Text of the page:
This shot will stand out to most people simply because of the major differences in the blade design. After seeing a picture of the NF-S12 I was glad to see that someone actually took the time to try something new. The NF-S12 utilizes the same round style rotor hub but has a slightly different approach on the blade design. These appear to be a little straighter from hub to tip and the tips are not quite as wide as a standard fan.
As you can see in these pictures. The blades are not protruding out quite as much and have a slightly flatter leading edge. These look to be an even steeper pitch on the blade when compared to the NF-R8 fans.
The blades still have a similar rake to them, its just on a smaller scale. Another thing that will probably catch your eye is the distance from the end of the blade to the outer housing. Noctua has increased this distance to reduce the noise levels produced by the fan.
The NF-S12-800 is rated at 12 Volts – 0.60 Watts – 0.05 Amps, while the NF-S12-1200 is rated at 12 Volts – 1.44 Watts – 0.12 Amps. You can see in the next picture that the NF-S12’s blade is flush with the rear of the rotor hub.
SSO (Self-Stabilizing Oil-Pressure) Bearings:
The rotating motion of the axis generates pressure upon the oil enclosed within the bearing. This creates the build-up of a dynamic pressure field that centers and stabilizes the axis within the bearing shell. Convention liquid bearings employ the principle of hydrodynamic pressure as well, the SSO bearing is equipped with an addition magnet that supports the self-stabilizations of the axis. This design allows for a faster, more precise, and more reliable centering of the rotor axis. This increases the long-term stability and quietness of the bearing itself.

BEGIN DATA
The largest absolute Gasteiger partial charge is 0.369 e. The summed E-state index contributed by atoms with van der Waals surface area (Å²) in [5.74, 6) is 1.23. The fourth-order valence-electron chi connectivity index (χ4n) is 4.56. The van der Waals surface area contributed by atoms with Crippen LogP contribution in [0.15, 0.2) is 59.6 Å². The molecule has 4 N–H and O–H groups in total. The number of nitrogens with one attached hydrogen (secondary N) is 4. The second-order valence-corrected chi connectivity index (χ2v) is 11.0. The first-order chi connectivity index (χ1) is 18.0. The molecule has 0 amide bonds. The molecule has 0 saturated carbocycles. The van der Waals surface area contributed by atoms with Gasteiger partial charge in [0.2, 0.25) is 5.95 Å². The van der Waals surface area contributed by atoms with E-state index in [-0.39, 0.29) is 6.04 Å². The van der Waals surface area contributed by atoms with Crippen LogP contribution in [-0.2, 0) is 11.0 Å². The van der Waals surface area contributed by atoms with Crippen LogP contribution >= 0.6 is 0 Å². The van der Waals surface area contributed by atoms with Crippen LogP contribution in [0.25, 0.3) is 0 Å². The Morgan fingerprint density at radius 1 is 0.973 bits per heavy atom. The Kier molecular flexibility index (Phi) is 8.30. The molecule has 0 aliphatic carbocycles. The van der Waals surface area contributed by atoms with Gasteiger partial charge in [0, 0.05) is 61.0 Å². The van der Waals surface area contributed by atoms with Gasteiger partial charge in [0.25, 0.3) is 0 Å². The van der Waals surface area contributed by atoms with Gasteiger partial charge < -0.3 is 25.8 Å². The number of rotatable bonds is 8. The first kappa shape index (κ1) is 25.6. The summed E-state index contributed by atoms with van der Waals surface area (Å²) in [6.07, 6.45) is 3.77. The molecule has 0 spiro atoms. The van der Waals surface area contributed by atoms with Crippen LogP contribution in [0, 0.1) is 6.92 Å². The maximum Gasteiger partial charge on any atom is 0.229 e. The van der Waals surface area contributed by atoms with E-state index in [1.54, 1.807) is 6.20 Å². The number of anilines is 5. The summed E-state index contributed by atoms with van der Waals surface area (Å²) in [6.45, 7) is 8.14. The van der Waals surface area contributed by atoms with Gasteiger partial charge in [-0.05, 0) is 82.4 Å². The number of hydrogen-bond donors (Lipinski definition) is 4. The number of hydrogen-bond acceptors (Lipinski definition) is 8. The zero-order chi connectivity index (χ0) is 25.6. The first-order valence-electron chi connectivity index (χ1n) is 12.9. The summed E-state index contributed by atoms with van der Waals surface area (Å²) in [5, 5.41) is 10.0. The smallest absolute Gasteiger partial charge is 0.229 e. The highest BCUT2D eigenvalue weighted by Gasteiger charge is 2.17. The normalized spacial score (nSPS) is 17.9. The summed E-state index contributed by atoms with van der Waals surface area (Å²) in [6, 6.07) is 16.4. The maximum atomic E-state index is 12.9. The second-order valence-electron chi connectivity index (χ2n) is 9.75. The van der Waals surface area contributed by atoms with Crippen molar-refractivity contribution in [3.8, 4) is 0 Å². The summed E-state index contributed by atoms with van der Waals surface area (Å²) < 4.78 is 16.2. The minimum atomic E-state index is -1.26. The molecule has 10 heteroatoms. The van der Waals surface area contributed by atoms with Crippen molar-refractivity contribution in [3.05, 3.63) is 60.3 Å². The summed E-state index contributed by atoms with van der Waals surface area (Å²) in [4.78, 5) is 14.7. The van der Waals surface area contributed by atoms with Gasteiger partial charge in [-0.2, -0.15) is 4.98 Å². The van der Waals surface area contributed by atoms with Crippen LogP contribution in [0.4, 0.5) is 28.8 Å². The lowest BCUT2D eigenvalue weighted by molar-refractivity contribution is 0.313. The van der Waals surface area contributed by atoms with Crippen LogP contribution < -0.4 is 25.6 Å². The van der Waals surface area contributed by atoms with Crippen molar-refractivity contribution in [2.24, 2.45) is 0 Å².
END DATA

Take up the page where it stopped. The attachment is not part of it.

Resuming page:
One problem that arises is the gyro effect. This is the initial precession of the axis under starting conditions, while the fan is building up the dynamic pressure field. Noctua addresses this with the built in magnet. The field of the magnet ensures the immediate self-stabilization of the rotor reducing the gyro effect. In addition to the stabilization during start up, the supporting magnet also allows for a more exact centering of the axis within the bear shell, which reduces bearing resistance, abrasion, and noise emissions.
Image supplied by Noctua.
SSO bearings compared to Sleeve and Ball bearings:
Most of us know that the standard sleeve and ball bearing designs have their drawbacks. The conventional sleeve bearings initially have a low noise level, and they have a shorter lifespan due to their design. The sleeved bearing fans I have here are rated at 30,000 hours and a noise level of 27.5dB(a). High grade ball bears will provide a more satisfying long-term solution. They also have a higher noise level when compared to the sleeved bearing. The ball bearing fans I have here are rated at 55,000 hours and a noise level of 34.25dB(a). The SSO bearing not only surpasses the quietness of conventional sleeve bearings but also the long-term stability of current top-of-the-line ball bearings.
Image supplied by Noctua.